Crafting Short Story Openings: Questions

I spent this week navigating the waters of good short story openings.  I thought my journey would be direct like kayaking a short stretch of the Mississippi River.  The deeper I studied, it felt like scuba diving in the Caribbean Sea.  The art of crafting short story openings may be simple, but it’s also vast. 

For this reason, in this post, I’m narrowing my opening explorations down to one technique I’ve noticed in some short story openings: sparking the reader’s curiosity by posing a question.  I’ll focus on two attention-grabbing questions I saw in short stories across different genres: ‘Which Reality is Real?’ and ‘Who died and how?’

Which reality is Real?

This is a technique that can be used in stories that make the reader question the character’s state of mind.  In these stories, the character’s view of reality is juxtaposed against someone else’s perspective.  An example is below.

“Your Honor; I stand accused not only of first degree murder by the prosecution, but of mental unfitness by my own defense lawyer—the charlatan in the polyester suit over there—and in light of this treachery, I have no choice but to confess to the former charge to defend myself from the latter.”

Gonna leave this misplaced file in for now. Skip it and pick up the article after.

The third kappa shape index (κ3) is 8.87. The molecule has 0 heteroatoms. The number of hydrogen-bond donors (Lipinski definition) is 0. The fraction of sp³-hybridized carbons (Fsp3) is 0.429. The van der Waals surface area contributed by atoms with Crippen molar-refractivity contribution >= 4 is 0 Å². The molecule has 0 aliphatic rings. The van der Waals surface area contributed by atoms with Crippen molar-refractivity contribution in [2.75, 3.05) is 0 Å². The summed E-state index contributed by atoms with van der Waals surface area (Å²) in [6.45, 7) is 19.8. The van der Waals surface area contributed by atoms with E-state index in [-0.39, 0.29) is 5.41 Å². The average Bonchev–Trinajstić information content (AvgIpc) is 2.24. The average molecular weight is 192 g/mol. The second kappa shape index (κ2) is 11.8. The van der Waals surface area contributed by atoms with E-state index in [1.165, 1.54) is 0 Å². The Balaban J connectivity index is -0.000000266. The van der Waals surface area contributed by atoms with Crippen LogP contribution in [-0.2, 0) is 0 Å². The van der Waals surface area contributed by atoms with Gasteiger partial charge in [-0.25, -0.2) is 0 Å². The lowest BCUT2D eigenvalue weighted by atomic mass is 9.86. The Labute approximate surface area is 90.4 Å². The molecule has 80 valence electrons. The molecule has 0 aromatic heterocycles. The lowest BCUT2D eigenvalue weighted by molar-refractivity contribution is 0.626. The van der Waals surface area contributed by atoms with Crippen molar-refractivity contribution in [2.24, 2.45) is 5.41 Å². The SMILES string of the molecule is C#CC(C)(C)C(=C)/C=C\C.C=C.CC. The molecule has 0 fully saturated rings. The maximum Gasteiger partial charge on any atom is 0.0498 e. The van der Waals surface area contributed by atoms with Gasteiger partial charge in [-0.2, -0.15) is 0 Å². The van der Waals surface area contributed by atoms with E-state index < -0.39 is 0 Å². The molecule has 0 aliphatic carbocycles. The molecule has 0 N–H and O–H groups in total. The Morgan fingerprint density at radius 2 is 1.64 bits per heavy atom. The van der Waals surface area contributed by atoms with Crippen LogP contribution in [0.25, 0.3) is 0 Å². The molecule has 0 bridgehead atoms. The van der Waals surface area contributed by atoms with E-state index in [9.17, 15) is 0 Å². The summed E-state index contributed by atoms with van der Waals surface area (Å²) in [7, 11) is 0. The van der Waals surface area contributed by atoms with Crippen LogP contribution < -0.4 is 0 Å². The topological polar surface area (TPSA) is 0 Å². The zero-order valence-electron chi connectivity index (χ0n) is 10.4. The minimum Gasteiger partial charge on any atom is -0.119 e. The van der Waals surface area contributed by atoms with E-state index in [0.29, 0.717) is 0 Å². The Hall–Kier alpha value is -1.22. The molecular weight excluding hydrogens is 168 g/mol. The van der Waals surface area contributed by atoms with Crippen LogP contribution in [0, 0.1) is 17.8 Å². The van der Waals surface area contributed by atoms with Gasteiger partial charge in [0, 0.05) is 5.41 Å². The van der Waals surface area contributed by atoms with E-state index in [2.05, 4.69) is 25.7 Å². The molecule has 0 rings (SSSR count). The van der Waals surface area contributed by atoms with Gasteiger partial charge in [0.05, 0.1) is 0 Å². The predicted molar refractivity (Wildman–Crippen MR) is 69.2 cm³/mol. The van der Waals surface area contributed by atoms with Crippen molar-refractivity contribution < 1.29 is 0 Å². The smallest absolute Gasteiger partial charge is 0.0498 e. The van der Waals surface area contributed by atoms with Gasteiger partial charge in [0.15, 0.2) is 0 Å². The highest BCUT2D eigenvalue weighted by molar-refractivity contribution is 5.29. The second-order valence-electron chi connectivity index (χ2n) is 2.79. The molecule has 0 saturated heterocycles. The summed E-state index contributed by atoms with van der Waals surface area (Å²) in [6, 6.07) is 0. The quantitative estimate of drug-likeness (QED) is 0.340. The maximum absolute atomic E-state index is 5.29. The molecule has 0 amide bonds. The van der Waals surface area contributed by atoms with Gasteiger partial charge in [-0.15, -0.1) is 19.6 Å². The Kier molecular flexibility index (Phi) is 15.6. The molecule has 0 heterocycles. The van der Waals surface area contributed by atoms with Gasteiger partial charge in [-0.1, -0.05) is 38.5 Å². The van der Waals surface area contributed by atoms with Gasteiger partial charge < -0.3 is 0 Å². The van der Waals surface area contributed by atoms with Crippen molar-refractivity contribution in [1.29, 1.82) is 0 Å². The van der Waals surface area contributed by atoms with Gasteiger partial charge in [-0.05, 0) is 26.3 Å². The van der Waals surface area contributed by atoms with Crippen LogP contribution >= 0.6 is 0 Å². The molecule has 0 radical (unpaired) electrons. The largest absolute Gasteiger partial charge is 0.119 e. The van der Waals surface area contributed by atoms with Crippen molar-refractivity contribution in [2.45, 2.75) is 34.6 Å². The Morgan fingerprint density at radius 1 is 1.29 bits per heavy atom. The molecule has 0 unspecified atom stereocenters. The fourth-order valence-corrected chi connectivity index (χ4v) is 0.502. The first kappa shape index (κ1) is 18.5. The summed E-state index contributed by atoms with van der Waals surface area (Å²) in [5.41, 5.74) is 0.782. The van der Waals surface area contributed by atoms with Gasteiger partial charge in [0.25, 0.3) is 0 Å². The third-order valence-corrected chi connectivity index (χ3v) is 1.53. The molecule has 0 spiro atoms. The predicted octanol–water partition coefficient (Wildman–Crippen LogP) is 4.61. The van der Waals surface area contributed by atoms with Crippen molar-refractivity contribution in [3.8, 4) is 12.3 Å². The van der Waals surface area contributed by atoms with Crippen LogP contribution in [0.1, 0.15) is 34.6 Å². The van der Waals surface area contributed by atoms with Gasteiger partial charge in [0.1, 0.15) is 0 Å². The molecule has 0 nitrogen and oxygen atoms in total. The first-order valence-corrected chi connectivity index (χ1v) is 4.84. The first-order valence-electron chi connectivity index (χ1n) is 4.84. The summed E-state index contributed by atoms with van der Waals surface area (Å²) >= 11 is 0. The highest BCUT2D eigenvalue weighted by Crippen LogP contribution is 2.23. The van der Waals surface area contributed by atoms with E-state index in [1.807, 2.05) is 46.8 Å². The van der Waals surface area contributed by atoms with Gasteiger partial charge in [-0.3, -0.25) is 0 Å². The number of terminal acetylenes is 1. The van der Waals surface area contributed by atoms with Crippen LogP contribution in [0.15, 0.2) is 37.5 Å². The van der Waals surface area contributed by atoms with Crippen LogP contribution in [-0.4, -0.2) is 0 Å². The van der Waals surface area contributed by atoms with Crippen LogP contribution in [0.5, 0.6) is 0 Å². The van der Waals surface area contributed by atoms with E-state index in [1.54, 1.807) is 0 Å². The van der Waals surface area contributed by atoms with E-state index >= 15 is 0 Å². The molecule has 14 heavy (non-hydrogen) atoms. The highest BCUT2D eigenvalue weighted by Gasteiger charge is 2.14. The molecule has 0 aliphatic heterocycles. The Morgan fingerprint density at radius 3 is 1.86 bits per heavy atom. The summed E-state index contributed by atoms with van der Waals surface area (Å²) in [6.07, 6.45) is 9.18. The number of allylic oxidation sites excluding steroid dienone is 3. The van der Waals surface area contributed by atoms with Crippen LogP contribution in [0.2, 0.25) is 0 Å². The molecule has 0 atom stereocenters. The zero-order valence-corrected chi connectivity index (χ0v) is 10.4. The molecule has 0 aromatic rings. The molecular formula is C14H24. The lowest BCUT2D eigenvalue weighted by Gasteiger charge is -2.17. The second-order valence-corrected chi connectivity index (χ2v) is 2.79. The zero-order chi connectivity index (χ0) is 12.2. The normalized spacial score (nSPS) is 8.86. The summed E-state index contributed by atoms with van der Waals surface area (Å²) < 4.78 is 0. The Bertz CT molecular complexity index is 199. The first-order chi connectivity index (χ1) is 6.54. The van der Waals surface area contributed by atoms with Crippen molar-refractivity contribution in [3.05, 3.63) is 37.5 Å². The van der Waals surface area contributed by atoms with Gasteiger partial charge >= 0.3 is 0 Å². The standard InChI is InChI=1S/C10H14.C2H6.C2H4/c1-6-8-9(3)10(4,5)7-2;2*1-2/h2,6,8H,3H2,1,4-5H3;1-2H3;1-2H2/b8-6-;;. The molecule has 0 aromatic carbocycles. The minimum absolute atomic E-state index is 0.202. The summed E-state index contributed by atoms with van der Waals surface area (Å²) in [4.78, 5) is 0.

Anthony Marra, “The Tell-Tale Heart”

In the above story, having a defense lawyer who is questioning her/his client’s mental capacities, while having a protagonist who would prefer to be found guilty for murder than considered crazy, poses the question, ‘is the speaker crazy?’ in a comical way. 

An example of a drama that makes you question the speaker’s state of mind opens with the following lines.

“Watch the boy, she had said.  Or had she?  Some things he knew for sure.”

Yoon Choi “The Art of Losing”

The opening brings you into the mind of a character who in time you learn is facing Alzheimer’s.  The juxtaposition is between the main character’s perception and his wife’s.  Other stories that use this same technique are Charlotte Perkins Gilman’s “The Yellow Wall Paper” (juxtaposes the perspective of the protagonist, her husband, and her brother),  and Damián Szifron in the “El más fuerte” section of Relatos Salvajes (juxtaposes one driver’s opinion of the state of mind of the other).

Who died and how?

This technique begins by announcing a character who has died.  Some author’s relay an immense sense of loss along with the death, which can lead us to want to know more about the deceased character’s wonderful life. This example can commonly be seen in memoirs, such as Pam Houston’s “What Has Irony Done for Us Lately,” Claire Vaye Watkins’ “I Love You But I’ve Chosen Darkness” and Steve Stern’s “Carolyn.” 

I’ve also seen short stories, that draw readers in by unexpected responses to a person’s death, like Leo Tolstoy’s “The Death of Ivan Ilych” (where characters immediately begin to think of what they have to gain now that the deceased is gone) and “Unearthed” (where the character at first tries to remember the name of the fast food restaurant the body was found, and then considers not claiming the body).

What are other questions you have seen posed by story openings?


Choi, Yoon, “The Art of LosingNew England Review

Marra, Anthony, “The Tell-Tale Heart” 2019 Pushcart Prize XLIII.

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